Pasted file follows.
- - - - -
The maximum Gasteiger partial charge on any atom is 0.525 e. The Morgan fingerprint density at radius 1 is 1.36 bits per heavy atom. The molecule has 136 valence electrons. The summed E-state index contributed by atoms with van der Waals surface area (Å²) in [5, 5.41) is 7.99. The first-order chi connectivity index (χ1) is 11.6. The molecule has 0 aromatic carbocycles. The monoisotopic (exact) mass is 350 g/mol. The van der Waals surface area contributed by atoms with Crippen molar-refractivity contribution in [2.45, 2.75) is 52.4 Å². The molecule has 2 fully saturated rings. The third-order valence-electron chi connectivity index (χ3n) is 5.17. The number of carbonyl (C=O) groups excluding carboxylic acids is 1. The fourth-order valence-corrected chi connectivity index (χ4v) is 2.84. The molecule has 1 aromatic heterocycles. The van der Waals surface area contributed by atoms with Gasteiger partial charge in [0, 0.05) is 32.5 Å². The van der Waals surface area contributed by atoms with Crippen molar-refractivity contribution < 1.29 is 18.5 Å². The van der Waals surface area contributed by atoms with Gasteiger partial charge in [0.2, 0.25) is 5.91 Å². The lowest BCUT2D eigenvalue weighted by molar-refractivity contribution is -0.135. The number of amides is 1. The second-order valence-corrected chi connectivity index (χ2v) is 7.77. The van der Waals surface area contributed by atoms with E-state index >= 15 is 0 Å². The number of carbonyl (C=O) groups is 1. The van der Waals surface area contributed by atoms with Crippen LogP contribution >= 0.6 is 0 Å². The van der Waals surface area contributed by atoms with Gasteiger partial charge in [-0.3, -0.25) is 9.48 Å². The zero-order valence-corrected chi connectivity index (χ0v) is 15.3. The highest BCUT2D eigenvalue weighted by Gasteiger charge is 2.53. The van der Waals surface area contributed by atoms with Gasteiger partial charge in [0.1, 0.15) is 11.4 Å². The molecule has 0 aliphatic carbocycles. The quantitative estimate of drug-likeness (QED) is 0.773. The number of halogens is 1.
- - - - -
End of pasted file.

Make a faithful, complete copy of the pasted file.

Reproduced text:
The maximum Gasteiger partial charge on any atom is 0.525 e. The Morgan fingerprint density at radius 1 is 1.36 bits per heavy atom. The molecule has 136 valence electrons. The summed E-state index contributed by atoms with van der Waals surface area (Å²) in [5, 5.41) is 7.99. The first-order chi connectivity index (χ1) is 11.6. The molecule has 0 aromatic carbocycles. The monoisotopic (exact) mass is 350 g/mol. The van der Waals surface area contributed by atoms with Crippen molar-refractivity contribution in [2.45, 2.75) is 52.4 Å². The molecule has 2 fully saturated rings. The third-order valence-electron chi connectivity index (χ3n) is 5.17. The number of carbonyl (C=O) groups excluding carboxylic acids is 1. The fourth-order valence-corrected chi connectivity index (χ4v) is 2.84. The molecule has 1 aromatic heterocycles. The van der Waals surface area contributed by atoms with Gasteiger partial charge in [0, 0.05) is 32.5 Å². The van der Waals surface area contributed by atoms with Crippen molar-refractivity contribution < 1.29 is 18.5 Å². The van der Waals surface area contributed by atoms with Gasteiger partial charge in [0.2, 0.25) is 5.91 Å². The lowest BCUT2D eigenvalue weighted by molar-refractivity contribution is -0.135. The number of amides is 1. The second-order valence-corrected chi connectivity index (χ2v) is 7.77. The van der Waals surface area contributed by atoms with E-state index >= 15 is 0 Å². The number of carbonyl (C=O) groups is 1. The van der Waals surface area contributed by atoms with Crippen LogP contribution >= 0.6 is 0 Å². The van der Waals surface area contributed by atoms with Gasteiger partial charge in [-0.3, -0.25) is 9.48 Å². The zero-order valence-corrected chi connectivity index (χ0v) is 15.3. The highest BCUT2D eigenvalue weighted by Gasteiger charge is 2.53. The van der Waals surface area contributed by atoms with Gasteiger partial charge in [0.1, 0.15) is 11.4 Å². The molecule has 0 aliphatic carbocycles. The quantitative estimate of drug-likeness (QED) is 0.773. The number of halogens is 1.